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Israeli Salad

Written by Leah Schapira on Thursday, 26 April 2012. Posted in Food Mood

Today Israel is celebrating it's Independence Day called Yom Ha'atzmaut. Looking to support Israel? Why don't you start with our Addicts Guide to Israeli Bloggers. - CookKosher

A while back I walked into a Falafel stand in Central Jerusalem to buy myself a fresh falafel. Falafel balls and salad were tossed into pita breads so fast I could barely keep up. The workers kept on barking  "Falafel, Chummus, Yirakot (vegetables) Chamutzim (pickles)…". When it was my turn to request what I wanted I innocently requested Salat Yisraeli - Israeli Salad. There was pin drop silence and then a deep laugh from behind the counter. They guy behind the counter smirked and said "You're in Israeli, what do you think you'll get, American Salad?"
 
Lesson number one - never call a food by the country if you are in the actual country. In France, fries aren't French and in Antwerp the waffles aren't Belgian . 
 
Back to our salad, Israeli Salad is a salad of small diced cucumbers and tomatoes. Some people add peppers, onions and parsley. The dressing is always fresh lemon juice, olive oil and black pepper. My extended family eats so much of this salad that it's a daily staple. 
 
 
Israeli's always use Persian cucumbers (that's what Americans call it). Persian cucumbers are smaller have a thinner peel and are seedless. Traditionally it isn't peeled, but my kids prefer it peeled. Tomatoes - plum tomatoes are our favorite, but you can use any variety. Onion - white onions are more authentic, yet we love red onions as it adds a great color. 
 
 
Finely dice all the vegetables.  The ability to chop the most finest, most perfect dice is a true indication of a great Israeli cook. 
 
 
I may not be able to claim that yet. I'm working on it. 
 
 
For dressing, you drizzle some fresh lemon juice, oil and season with salt and fresh ground black pepper. 
 
Since my family likes it with a lot of dressing, my mother-in-law created a low fat dressing that make you feel like it still has plenty of flavor without much oil. 
 
Here's another Israeli favorites - Schwarma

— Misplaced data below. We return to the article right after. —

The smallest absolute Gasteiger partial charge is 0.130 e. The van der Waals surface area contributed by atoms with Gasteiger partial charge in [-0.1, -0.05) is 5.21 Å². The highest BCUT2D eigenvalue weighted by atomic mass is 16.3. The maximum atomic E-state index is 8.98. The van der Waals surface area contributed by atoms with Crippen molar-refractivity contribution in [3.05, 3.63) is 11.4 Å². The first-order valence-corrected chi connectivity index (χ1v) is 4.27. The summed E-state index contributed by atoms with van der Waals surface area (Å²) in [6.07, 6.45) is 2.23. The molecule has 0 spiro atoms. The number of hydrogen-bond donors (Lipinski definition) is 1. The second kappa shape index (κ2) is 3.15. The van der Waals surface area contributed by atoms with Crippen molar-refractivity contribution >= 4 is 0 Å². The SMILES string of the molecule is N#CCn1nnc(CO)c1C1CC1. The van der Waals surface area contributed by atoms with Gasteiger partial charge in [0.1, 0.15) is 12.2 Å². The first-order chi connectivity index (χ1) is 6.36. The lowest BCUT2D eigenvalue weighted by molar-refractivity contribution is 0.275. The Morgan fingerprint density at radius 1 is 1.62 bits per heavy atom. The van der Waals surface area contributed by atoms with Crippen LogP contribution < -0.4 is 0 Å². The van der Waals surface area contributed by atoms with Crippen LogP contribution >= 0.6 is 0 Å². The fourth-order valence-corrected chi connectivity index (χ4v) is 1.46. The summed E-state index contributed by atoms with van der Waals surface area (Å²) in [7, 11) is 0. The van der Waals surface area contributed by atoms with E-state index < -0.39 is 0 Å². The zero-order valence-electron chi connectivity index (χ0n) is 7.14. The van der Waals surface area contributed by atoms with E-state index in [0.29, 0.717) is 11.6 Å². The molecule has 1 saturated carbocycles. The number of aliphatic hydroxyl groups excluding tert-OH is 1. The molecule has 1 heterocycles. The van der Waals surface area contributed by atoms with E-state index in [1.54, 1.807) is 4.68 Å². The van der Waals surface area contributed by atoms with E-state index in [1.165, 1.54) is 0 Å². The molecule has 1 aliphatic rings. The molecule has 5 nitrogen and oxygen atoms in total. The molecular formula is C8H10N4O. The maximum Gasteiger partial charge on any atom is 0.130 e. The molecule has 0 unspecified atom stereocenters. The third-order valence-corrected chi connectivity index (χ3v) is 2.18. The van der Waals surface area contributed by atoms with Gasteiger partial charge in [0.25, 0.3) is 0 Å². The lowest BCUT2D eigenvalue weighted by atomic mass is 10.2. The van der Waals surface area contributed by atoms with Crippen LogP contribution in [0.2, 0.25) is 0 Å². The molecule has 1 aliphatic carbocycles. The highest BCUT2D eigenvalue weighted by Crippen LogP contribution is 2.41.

How do you like your Israeli salad?

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About the Author

Leah Schapira

Leah Schapira is the bestselling author of Fresh & Easy Kosher Cooking, which sold it’s first 10,000 copies in 10 days, and the co-author of the Made Easy cookbook series, including Passover Made Easy, the debut title of the Made Easy series, Starters and Sides Made Easy, and the recently debuted Kids Cooking Made Easy.
In 2010, Leah launched Cookkosher.com, the popular online kosher recipe exchange, which currently boasts 30,000 Facebook fans. Her cookbook career began at the age of 21, when she wrote her first cookbook as a fundraiser to begin channeling her obsession with recipes. 
Leah is also a monthly columnist for Whisk, the popular kosher food magazine published by Ami Magazine, where readers appreciate her humor and wit. She’s a natural at live events, whether it’s a cozy cooking class around a kitchen island, or a hall filled with thousands. 
She has been featured in The Washington Post, The Star Ledger, and The Blue Lifestyle, among many others. She lives in New Jersey with her husband and children.

Comments (2)

  • uptowngirl
    27 April 2012 at 03:03 |

    just add pickles to the cucmbers, tomato, pepper and the salad will be even better!

  • scook
    03 May 2012 at 15:04 |

    I found a recipe that calls for garlic powder and cumin in addition to the salt and black pepper. The flavor is amazing!

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